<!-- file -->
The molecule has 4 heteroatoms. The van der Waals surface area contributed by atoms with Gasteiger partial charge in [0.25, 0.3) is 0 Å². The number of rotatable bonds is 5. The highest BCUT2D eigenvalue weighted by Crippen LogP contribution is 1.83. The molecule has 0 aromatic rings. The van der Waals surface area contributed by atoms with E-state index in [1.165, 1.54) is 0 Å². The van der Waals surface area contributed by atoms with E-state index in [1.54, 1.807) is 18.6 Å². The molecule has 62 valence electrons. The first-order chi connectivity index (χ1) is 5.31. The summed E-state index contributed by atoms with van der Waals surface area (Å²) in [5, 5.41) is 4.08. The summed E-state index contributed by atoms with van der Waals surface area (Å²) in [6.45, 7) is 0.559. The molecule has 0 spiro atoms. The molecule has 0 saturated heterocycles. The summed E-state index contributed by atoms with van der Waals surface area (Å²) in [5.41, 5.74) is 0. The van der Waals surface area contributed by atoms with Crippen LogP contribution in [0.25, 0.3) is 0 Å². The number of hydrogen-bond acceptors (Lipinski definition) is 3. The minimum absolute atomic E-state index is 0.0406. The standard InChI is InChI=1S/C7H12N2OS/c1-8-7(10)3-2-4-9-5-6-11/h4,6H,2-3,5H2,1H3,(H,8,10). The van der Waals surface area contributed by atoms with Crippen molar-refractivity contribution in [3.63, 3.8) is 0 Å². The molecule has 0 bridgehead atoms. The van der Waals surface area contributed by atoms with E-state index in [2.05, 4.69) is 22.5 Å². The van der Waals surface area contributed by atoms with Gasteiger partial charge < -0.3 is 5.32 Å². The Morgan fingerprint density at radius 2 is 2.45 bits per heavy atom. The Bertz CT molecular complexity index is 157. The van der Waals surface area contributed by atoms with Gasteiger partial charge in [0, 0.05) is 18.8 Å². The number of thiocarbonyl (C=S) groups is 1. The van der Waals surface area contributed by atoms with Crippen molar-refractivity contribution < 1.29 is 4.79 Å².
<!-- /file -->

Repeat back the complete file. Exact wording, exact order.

The molecule has 4 heteroatoms. The van der Waals surface area contributed by atoms with Gasteiger partial charge in [0.25, 0.3) is 0 Å². The number of rotatable bonds is 5. The highest BCUT2D eigenvalue weighted by Crippen LogP contribution is 1.83. The molecule has 0 aromatic rings. The van der Waals surface area contributed by atoms with E-state index in [1.165, 1.54) is 0 Å². The van der Waals surface area contributed by atoms with E-state index in [1.54, 1.807) is 18.6 Å². The molecule has 62 valence electrons. The first-order chi connectivity index (χ1) is 5.31. The summed E-state index contributed by atoms with van der Waals surface area (Å²) in [5, 5.41) is 4.08. The summed E-state index contributed by atoms with van der Waals surface area (Å²) in [6.45, 7) is 0.559. The molecule has 0 spiro atoms. The molecule has 0 saturated heterocycles. The summed E-state index contributed by atoms with van der Waals surface area (Å²) in [5.41, 5.74) is 0. The van der Waals surface area contributed by atoms with Crippen LogP contribution in [0.25, 0.3) is 0 Å². The number of hydrogen-bond acceptors (Lipinski definition) is 3. The minimum absolute atomic E-state index is 0.0406. The standard InChI is InChI=1S/C7H12N2OS/c1-8-7(10)3-2-4-9-5-6-11/h4,6H,2-3,5H2,1H3,(H,8,10). The van der Waals surface area contributed by atoms with Crippen molar-refractivity contribution in [3.63, 3.8) is 0 Å². The molecule has 0 bridgehead atoms. The van der Waals surface area contributed by atoms with E-state index in [2.05, 4.69) is 22.5 Å². The van der Waals surface area contributed by atoms with Gasteiger partial charge < -0.3 is 5.32 Å². The Morgan fingerprint density at radius 2 is 2.45 bits per heavy atom. The Bertz CT molecular complexity index is 157. The van der Waals surface area contributed by atoms with Gasteiger partial charge in [0, 0.05) is 18.8 Å². The number of thiocarbonyl (C=S) groups is 1. The van der Waals surface area contributed by atoms with Crippen molar-refractivity contribution < 1.29 is 4.79 Å².